I can’t imagine a better time to be a not-for-profit or cause marketer. With the decline of monolithic, big-budget campaigns in a limited number of mainstream media channels — and increasing consumer mistrust of big brands — the “little guy” has an unprecedented opportunity to be heard.
This is a result not only of the lowering of barriers on “free” online and social media, but of the rise of the on-demand audience. While “capturing eyeballs” used to be a matter of interrupting people’s enjoyment of free news and entertainment with intrusive advertising, the game has changed. It has become one of attracting eyeballs by providing entertaining, moving or relevant content that is advertising. TV viewers may skip your ad while watching digitally-recorded TV programming, then watch it later by choice when a friend recommends it on Facebook.
Consumer brands have to work extremely hard to earn an audience in this new environment, where viewers see the sell message as a price to be paid for branded entertainment (like TV viewers of the ’50s, who watched Lucy and Ricky peddle smokes in the middle of the madcap wackiness).
For the N4P/cause marketer, the relationship with the audience is completely different. The social message is not necessarily an unwanted intrusion. It may be hard to hear, but it is not a “sell”. The message, instead, is there to educate and raise awareness.
And so the challenge becomes one of getting attention, providing new and useful information, and inspiring viewers to share. Looking around, and staying updated on the best and most celebrated campaigns out there, you can see some clear best practices on how to do this:
The really awesome video
This is the hardest to do, but perhaps has the most payback. The key is to invest in great ideas and production up front, to create something so popular it can spread virally, as well as a good seeding and distribution plan.
To see some of the best examples, check out my last Change Marketing post “Hey, non-profits! Profit from this.” in which I give a rundown of Osocio.org’s top “social advertising” campaigns of 2010. All five were online video.
Here’s a new campaign that will likely be in the running for 2011:
The newsworthy “real world” event
This is, quite simply, a publicity stunt. But with a more connected world, the potential publicity is global.
A good example of this was when Israel’s Working Group Against the Trafficking of Women took over a window display in an upscale Tel Aviv mall to put the sex trade of foreign women in a whole new perspective:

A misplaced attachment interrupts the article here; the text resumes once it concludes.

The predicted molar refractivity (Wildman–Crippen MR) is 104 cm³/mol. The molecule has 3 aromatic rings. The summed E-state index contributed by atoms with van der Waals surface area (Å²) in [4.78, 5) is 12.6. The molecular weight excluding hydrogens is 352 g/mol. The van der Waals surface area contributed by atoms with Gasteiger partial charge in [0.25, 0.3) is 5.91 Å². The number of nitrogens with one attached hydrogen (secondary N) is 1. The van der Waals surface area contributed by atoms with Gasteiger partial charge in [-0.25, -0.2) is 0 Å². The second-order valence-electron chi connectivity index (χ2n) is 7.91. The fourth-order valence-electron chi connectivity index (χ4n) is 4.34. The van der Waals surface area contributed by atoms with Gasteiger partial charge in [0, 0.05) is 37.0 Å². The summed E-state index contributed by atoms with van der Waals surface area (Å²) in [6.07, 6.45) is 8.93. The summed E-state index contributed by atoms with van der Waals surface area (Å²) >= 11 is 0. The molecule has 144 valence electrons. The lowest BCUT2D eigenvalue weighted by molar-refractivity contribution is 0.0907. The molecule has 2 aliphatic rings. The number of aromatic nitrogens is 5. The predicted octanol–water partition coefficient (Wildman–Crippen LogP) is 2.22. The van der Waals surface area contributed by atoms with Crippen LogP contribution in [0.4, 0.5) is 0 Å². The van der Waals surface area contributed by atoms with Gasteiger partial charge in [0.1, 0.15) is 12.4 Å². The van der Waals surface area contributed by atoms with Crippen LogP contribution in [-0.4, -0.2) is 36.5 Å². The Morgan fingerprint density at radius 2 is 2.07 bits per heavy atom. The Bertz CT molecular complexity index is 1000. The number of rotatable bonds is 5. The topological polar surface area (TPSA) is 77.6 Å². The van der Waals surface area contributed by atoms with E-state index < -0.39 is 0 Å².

Backed with a fake e-commerce campaign web site, the campaign demanded the world’s attention, and gained mainstream news coverage.
The movement meme
A “meme” is an idea that spreads from person to person, in a way that is analogous to the way genes replicate through natural selection. If this sounds scientific, it is: The concept was invented by biologist Richard Dawkins in his book The Selfish Gene.
If this sounds complicated, it’s not. The basic concept is that certain ideas out-compete others for our mental space, and reproduce through communication with others. Advertising has always relied on memes, through jingles and catch phrases.
In Canadian social marketing, whole campaigns have become beloved memes, such as Hinterland Who’s Who and Participaction. Even the venerable Remembrance Day poppy is a social marketing meme, and the symbol itelf has gone digital as a Twibbon.
More recent examples of a movement meme are the ribbons for AIDS and breast cancer. car magnets for supporting our troops, and a rainbow of bracelets inspired by the Livestrong movement.
One of the more interesting offshoots of the bracelet meme has been the “I Love Boobies” bracelets sold by the Keep-A-Breast Foundation.
This idea was just edgy enough to get the bracelets banned at some high schools throughout the United States and Canada, which of course made it more popular with youth — as well as gaining significant media attention. (And Justin Bieber wearing one publicly did not hurt one bit!)
While these tactics are dismissed by some as slacktivism, they can be (as in the case of the poppy) quite effective in turning an abstract cause into a badge of identity.
The sticky web experience
Did you catch the “Instant oil spill” app that could take over your web page>?
Did you see when Metro blew up their own own?
How about the man who spent a month living in his underwear — in front of live webcams?
For the N4P or cause marketer, the possibilities for self-expression online are literally infinite. As one of the Internet’s first great futurists, Zombo.com, said: “You can do anything… anything at all. The only limit is yourself.”